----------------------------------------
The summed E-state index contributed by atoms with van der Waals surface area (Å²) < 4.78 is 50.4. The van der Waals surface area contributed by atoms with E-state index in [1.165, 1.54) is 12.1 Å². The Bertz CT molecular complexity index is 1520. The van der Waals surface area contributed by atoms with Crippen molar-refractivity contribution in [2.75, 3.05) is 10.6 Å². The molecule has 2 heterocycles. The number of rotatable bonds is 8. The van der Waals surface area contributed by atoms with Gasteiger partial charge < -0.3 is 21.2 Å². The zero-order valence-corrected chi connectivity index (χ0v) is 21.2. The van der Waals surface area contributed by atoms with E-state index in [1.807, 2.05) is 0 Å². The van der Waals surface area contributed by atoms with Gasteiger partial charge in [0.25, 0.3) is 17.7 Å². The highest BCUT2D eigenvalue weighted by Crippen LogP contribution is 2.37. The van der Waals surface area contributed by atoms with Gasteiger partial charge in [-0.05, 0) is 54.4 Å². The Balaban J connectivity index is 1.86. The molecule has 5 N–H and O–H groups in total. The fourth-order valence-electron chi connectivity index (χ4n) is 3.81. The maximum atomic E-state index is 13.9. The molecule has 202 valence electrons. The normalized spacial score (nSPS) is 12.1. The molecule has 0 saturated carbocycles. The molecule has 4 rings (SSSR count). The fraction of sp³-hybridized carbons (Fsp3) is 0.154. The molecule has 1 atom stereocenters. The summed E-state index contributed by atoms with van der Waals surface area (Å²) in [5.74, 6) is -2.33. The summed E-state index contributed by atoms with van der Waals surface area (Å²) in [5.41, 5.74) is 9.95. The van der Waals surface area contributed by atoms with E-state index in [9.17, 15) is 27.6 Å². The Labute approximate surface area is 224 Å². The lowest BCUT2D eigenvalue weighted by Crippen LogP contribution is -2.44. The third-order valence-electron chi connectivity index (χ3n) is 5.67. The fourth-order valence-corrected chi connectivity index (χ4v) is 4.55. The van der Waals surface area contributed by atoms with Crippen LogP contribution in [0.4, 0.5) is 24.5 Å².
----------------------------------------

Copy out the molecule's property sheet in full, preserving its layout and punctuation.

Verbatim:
The summed E-state index contributed by atoms with van der Waals surface area (Å²) < 4.78 is 50.4. The van der Waals surface area contributed by atoms with E-state index in [1.165, 1.54) is 12.1 Å². The Bertz CT molecular complexity index is 1520. The van der Waals surface area contributed by atoms with Crippen molar-refractivity contribution in [2.75, 3.05) is 10.6 Å². The molecule has 2 heterocycles. The number of rotatable bonds is 8. The van der Waals surface area contributed by atoms with Gasteiger partial charge < -0.3 is 21.2 Å². The zero-order valence-corrected chi connectivity index (χ0v) is 21.2. The van der Waals surface area contributed by atoms with E-state index in [1.807, 2.05) is 0 Å². The van der Waals surface area contributed by atoms with Gasteiger partial charge in [0.25, 0.3) is 17.7 Å². The highest BCUT2D eigenvalue weighted by Crippen LogP contribution is 2.37. The van der Waals surface area contributed by atoms with Gasteiger partial charge in [-0.05, 0) is 54.4 Å². The Balaban J connectivity index is 1.86. The molecule has 5 N–H and O–H groups in total. The fourth-order valence-electron chi connectivity index (χ4n) is 3.81. The maximum atomic E-state index is 13.9. The molecule has 202 valence electrons. The normalized spacial score (nSPS) is 12.1. The molecule has 0 saturated carbocycles. The molecule has 4 rings (SSSR count). The fraction of sp³-hybridized carbons (Fsp3) is 0.154. The molecule has 1 atom stereocenters. The summed E-state index contributed by atoms with van der Waals surface area (Å²) in [5.74, 6) is -2.33. The summed E-state index contributed by atoms with van der Waals surface area (Å²) in [5.41, 5.74) is 9.95. The van der Waals surface area contributed by atoms with E-state index in [9.17, 15) is 27.6 Å². The Labute approximate surface area is 224 Å². The lowest BCUT2D eigenvalue weighted by Crippen LogP contribution is -2.44. The third-order valence-electron chi connectivity index (χ3n) is 5.67. The fourth-order valence-corrected chi connectivity index (χ4v) is 4.55. The van der Waals surface area contributed by atoms with Crippen LogP contribution in [0.4, 0.5) is 24.5 Å².